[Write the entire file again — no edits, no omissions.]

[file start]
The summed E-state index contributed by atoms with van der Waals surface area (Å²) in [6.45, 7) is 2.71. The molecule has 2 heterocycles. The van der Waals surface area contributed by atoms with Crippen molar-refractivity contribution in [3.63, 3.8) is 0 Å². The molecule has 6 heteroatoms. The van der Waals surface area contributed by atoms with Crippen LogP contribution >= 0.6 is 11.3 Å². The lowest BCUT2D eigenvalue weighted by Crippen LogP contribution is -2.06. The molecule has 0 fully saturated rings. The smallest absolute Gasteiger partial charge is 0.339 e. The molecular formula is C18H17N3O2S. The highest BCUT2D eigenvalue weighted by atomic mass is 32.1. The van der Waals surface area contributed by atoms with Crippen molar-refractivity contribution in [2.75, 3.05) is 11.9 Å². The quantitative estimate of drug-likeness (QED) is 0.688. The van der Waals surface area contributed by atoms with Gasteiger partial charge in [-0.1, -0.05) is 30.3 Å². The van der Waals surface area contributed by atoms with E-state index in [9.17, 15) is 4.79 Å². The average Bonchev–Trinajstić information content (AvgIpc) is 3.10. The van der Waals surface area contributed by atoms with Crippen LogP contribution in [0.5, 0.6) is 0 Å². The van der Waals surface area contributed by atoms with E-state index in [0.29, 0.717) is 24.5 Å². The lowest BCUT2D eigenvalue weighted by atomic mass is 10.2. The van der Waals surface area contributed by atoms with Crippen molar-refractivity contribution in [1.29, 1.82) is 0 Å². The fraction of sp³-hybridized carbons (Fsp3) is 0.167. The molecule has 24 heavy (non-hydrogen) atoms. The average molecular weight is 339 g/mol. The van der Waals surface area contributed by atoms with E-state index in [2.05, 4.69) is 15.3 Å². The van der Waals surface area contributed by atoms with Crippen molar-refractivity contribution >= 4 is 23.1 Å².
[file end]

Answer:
The summed E-state index contributed by atoms with van der Waals surface area (Å²) in [6.45, 7) is 2.71. The molecule has 2 heterocycles. The van der Waals surface area contributed by atoms with Crippen molar-refractivity contribution in [3.63, 3.8) is 0 Å². The molecule has 6 heteroatoms. The van der Waals surface area contributed by atoms with Crippen LogP contribution >= 0.6 is 11.3 Å². The lowest BCUT2D eigenvalue weighted by Crippen LogP contribution is -2.06. The molecule has 0 fully saturated rings. The smallest absolute Gasteiger partial charge is 0.339 e. The molecular formula is C18H17N3O2S. The highest BCUT2D eigenvalue weighted by atomic mass is 32.1. The van der Waals surface area contributed by atoms with Crippen molar-refractivity contribution in [2.75, 3.05) is 11.9 Å². The quantitative estimate of drug-likeness (QED) is 0.688. The van der Waals surface area contributed by atoms with Gasteiger partial charge in [-0.1, -0.05) is 30.3 Å². The van der Waals surface area contributed by atoms with E-state index in [9.17, 15) is 4.79 Å². The average Bonchev–Trinajstić information content (AvgIpc) is 3.10. The van der Waals surface area contributed by atoms with Crippen LogP contribution in [0.5, 0.6) is 0 Å². The van der Waals surface area contributed by atoms with E-state index in [0.29, 0.717) is 24.5 Å². The lowest BCUT2D eigenvalue weighted by atomic mass is 10.2. The van der Waals surface area contributed by atoms with Crippen molar-refractivity contribution in [1.29, 1.82) is 0 Å². The fraction of sp³-hybridized carbons (Fsp3) is 0.167. The molecule has 24 heavy (non-hydrogen) atoms. The average molecular weight is 339 g/mol. The van der Waals surface area contributed by atoms with E-state index in [2.05, 4.69) is 15.3 Å². The van der Waals surface area contributed by atoms with Crippen molar-refractivity contribution >= 4 is 23.1 Å².